Camping. It’s really not for everyone. But if you’re the type that enjoys roughing it, we’re here to help you make it hassle-free. Surprisingly, camping in and around Los Angeles is pretty accessible. You just need the camping gear (hey, hi, that’s us!), a sense of adventure, an appreciation for California’s diverse landscapes and likely a campsite reservation. As Daniel Boone once said, “Nature was here a series of wonders, and a fund of delight.”!
Within just a few hours of LA, you get the best of all the worlds. We’re talking mountains, forests, beaches and deserts. The best part is you don’t have to drive far to pitch a tent. The Angeles National Forest offers 19 campgrounds in the Los Angeles Gateway District and 28 campgrounds in the San Gabriel Mountains National Monument. Here’s what you need to know:
- Campsites are available on a first-come, first-served basis only. Sometimes it pays to be an early bird.
- The maximum length of stay at any one campsite in the Angeles Forest is 14 days with a total of 30 days per calendar year. Living in nature is cool and all, but maybe don’t make it your permanent residence.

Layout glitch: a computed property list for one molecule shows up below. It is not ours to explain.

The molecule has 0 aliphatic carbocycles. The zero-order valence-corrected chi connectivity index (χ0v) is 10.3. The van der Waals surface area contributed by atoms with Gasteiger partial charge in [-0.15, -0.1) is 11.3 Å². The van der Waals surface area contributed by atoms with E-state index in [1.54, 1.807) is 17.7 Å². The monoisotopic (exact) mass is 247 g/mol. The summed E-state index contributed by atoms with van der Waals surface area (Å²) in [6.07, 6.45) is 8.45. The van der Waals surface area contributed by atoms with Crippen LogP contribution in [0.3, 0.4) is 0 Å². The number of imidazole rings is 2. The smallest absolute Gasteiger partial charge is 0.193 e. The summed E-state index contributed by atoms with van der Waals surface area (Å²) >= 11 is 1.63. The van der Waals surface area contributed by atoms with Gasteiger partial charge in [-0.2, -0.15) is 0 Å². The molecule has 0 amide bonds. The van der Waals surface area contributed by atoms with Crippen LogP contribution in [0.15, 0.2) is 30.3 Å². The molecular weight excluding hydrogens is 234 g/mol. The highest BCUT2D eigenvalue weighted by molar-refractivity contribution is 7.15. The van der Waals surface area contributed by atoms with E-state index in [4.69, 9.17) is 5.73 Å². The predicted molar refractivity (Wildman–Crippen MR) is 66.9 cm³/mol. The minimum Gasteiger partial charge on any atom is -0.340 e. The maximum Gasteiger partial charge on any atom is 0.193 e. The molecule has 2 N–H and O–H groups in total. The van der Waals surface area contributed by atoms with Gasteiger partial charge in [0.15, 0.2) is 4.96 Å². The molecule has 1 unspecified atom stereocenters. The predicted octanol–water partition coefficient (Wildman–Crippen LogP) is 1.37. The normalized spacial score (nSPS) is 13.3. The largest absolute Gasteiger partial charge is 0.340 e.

- Each campsite can accommodate up to eight people and two vehicles. Bigger group? You’ll need to claim more than one space.
- Paid campsites require you to check out at 11 a.m. on your departure date.
- Campsites in the Angeles Forest vary majorly. Some are hike-in only. Many don’t have toilets or scheduled trash pick-up. At the time of this writing, some campsites haven’t opened for the season yet.
- Depending on the location, you might need an Adventure Pass or an America the Beautiful Pass. (Cue purple mountains majesty 🎼 vibes.)
- Popular campsites require you to make reservations in advance.
- Please for the love of CAL FIRE, pay attention to fire rules, risks and warnings. You don’t want to be that person responsible for starting a wildfire.
To pick your campsite and for more information about camping in the Angeles Forest, head to the Forest Service website.
If your idea of California Dreamin’ is watching the sunset and waking up to the sunrise near a beach, you’re in luck. The closest beach tent camping options are in Malibu, although Dockweiler in Santa Monica is open to RVs. Take your pick from Leo Carrillo, Sycamore Canyon and Thornhill Broome. Here’s what you need to know:
- It’s pay to play. All beach and nearby beach tent camping require a nominal fee for parking. That is, unless, you can find a spot along the PCH. Campsites at these locations cost $45 per night.
- Restrooms are available at all three Malibu campgrounds. You’ll find showers at Leo Carrillo and Sycamore Canyon. Hooray for not stinking!
- Doggies are welcome at Sycamore Canyon and Thornhill Broome. Just be sure to keep them on a leash.
- Get in on endless beach activities and hiking at these spots.
If you’re willing to drive a bit farther, Bolsa Chica State Beach (RVs only), Crystal Cove State Park and Carpinteria State Beach also offer beach camping. For more details, head over to the California Beaches website.